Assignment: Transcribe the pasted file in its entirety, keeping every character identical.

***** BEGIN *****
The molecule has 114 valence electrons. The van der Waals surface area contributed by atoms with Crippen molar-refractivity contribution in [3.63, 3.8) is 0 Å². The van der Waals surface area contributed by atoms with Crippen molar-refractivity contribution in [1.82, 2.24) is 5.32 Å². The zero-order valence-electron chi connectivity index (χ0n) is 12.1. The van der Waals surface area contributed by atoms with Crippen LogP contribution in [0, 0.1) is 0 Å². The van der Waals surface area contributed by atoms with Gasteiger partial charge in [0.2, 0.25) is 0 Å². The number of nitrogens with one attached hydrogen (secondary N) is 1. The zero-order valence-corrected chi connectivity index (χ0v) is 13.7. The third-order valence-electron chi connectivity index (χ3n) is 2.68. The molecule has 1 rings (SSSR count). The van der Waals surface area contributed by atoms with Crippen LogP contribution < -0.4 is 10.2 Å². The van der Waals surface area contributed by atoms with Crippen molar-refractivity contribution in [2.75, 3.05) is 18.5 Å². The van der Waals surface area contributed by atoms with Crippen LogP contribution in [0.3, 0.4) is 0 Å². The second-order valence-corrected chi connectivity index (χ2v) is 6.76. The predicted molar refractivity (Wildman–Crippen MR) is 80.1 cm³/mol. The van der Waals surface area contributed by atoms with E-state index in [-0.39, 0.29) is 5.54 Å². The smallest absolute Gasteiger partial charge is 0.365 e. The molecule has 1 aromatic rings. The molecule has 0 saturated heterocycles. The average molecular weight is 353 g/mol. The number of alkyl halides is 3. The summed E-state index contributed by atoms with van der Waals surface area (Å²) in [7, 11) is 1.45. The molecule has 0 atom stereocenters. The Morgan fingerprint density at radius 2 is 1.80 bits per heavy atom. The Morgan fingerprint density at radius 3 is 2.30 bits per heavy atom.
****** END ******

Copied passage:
The molecule has 114 valence electrons. The van der Waals surface area contributed by atoms with Crippen molar-refractivity contribution in [3.63, 3.8) is 0 Å². The van der Waals surface area contributed by atoms with Crippen molar-refractivity contribution in [1.82, 2.24) is 5.32 Å². The zero-order valence-electron chi connectivity index (χ0n) is 12.1. The van der Waals surface area contributed by atoms with Crippen LogP contribution in [0, 0.1) is 0 Å². The van der Waals surface area contributed by atoms with Gasteiger partial charge in [0.2, 0.25) is 0 Å². The number of nitrogens with one attached hydrogen (secondary N) is 1. The zero-order valence-corrected chi connectivity index (χ0v) is 13.7. The third-order valence-electron chi connectivity index (χ3n) is 2.68. The molecule has 1 rings (SSSR count). The van der Waals surface area contributed by atoms with Crippen LogP contribution < -0.4 is 10.2 Å². The van der Waals surface area contributed by atoms with Crippen molar-refractivity contribution in [2.75, 3.05) is 18.5 Å². The van der Waals surface area contributed by atoms with Crippen LogP contribution in [0.3, 0.4) is 0 Å². The second-order valence-corrected chi connectivity index (χ2v) is 6.76. The predicted molar refractivity (Wildman–Crippen MR) is 80.1 cm³/mol. The van der Waals surface area contributed by atoms with E-state index in [-0.39, 0.29) is 5.54 Å². The smallest absolute Gasteiger partial charge is 0.365 e. The molecule has 1 aromatic rings. The molecule has 0 saturated heterocycles. The average molecular weight is 353 g/mol. The number of alkyl halides is 3. The summed E-state index contributed by atoms with van der Waals surface area (Å²) in [7, 11) is 1.45. The molecule has 0 atom stereocenters. The Morgan fingerprint density at radius 2 is 1.80 bits per heavy atom. The Morgan fingerprint density at radius 3 is 2.30 bits per heavy atom.